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Griz top NAU, share Big Sky championship

Article Written by Joel Carlson
Published: October 22, 2012

After going without since 2000, even just a slice of the Big Sky Conference pie tastes sweet. The Montana soccer team won a share of the Big Sky regular-season championship Sunday afternoon with a 1-0 victory over Northern Arizona at Flagstaff, Ariz.


The Grizzlies (10-6-2, 6-2-1 BSC), who won their fifth straight match, all by shutout, share the title with Idaho State (11-5-1, 6-2-1 BSC) and Portland State (8-7-2, 6-2-1 BSC).


Montana had not won a regular-season championship since winning the outright title in 2000. It is the fifth shared or outright Big Sky title in program history.


Already holding one of the four spots to the Big Sky tournament, which will be held in two weekends at Pocatello, Idaho, Montana still needed to pick up a win Sunday to join ISU and PSU with 19 points in the final standings.


In between the Grizzlies and their goal of winning a championship was a team that had not allowed a single goal in its previous five home matches.


Montana ended Northern Arizona’s streak less than eight minutes into the match when junior Mary Makris scored her second goal of the season from 10 yards out off an assist from freshman Mackenzie Akins.


“Getting the early goal allowed us to relax,” second-year coach Mark Plakorus said. “We wanted to start fast and put pressure on them and try to get up early, because this is not an easy place to come in and get a win.


“It was great to find out Friday that we were already in the tournament, but we still had an opportunity to win a championship today, and that was important to the girls. They came out ready to play.”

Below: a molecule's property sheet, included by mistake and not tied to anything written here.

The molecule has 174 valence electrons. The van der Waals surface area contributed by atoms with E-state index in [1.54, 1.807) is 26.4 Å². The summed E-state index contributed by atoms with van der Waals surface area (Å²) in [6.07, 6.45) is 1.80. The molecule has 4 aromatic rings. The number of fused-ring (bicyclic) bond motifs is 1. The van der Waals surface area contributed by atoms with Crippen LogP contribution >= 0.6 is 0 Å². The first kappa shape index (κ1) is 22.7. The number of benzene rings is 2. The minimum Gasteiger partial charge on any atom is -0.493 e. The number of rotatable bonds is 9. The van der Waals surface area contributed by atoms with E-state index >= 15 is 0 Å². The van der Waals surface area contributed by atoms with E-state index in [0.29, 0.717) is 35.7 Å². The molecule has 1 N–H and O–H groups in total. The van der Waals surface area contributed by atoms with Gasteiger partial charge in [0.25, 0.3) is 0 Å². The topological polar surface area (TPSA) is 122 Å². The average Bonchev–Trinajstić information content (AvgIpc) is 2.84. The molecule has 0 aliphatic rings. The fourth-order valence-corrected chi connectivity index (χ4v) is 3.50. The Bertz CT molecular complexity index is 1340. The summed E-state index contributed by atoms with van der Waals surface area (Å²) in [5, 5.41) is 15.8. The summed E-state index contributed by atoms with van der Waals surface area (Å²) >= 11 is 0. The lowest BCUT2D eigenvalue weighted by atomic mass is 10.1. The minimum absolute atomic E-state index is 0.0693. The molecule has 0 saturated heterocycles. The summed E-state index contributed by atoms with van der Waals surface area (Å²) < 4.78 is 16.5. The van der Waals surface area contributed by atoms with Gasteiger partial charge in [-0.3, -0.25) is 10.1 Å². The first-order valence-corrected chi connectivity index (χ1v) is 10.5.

Makris’s was the only goal scored, but the Grizzlies did not lack opportunities to build upon its lead and make for a more comfortable second half. Montana outshot Northern Arizona 14-4 and took 10 corner kicks to the Lumberjacks’ one.


NAU, which beat Montana 5-0 on the Grizzlies’ last trip to Flagstaff in 2010, did not get a single shot from its starters and put just one shot on goal in 90 minutes.


Griz senior keeper Kristen Hoon played all 90 minutes in net to collect her eighth shutout of the season and 10th of her career. Her eight shutouts this fall moves Hoon within one of Natalie Hiller’s program record of nine from the 2000 season.


That 2000 season was the best fall in program history. The Grizzlies went 16-5-1 and advanced to the second round of the NCAA tournament under coach Betsy Duerksen. It was that successful past that Plakorus spoke of when he got the job just 21 months ago.


His first two teams -- last year the Grizzlies won the Big Sky tournament and advanced to the NCAAs -- have been bridging the two eras quicker than anyone thought possible.


Montana’s current five-match winning streak is the program’s longest since 2000. That was also the same season the Grizzlies, who have not allowed a goal in over 458 minutes, had five consecutive shutout wins.


“The thing I’m happiest about is that we’re seeing the fruits of our labor,” Plakorus said. “It’s great for the team to find out what’s possible if you work hard enough for it.


“From the day I got here, the girls have been determined to change this into a championship program. They made a commitment to one another and held on to the belief that they could do something special. And winning a championship today was pretty special.”


Montana, which has reached 10 wins in a season for the first time since 2006, will take the No. 3 seed into the Big Sky tournament. The Grizzlies will face No. 2 Portland State in the semifinal round on Nov. 2. The Vikings won the regular-season meeting between the teams, 2-0 at Hillsboro, Ore., on Sept. 28.


No. 1 Idaho State will meet No. 4 Weber State in the other semifinal. Weber won the regular-season meeting, 1-0 at Ogden, Utah.


In between Sunday’s clincher and its tournament opener, Montana will have a nonconference match at Utah Valley (6-10-1) next Friday night. The Wolverines have also won five straight, four by shutout.


“I like getting the break (from Big Sky matches),” Plakorus said. “It will be important for us to clean up some things next week so that we’re playing as well as we possibly can going into the tournament.”

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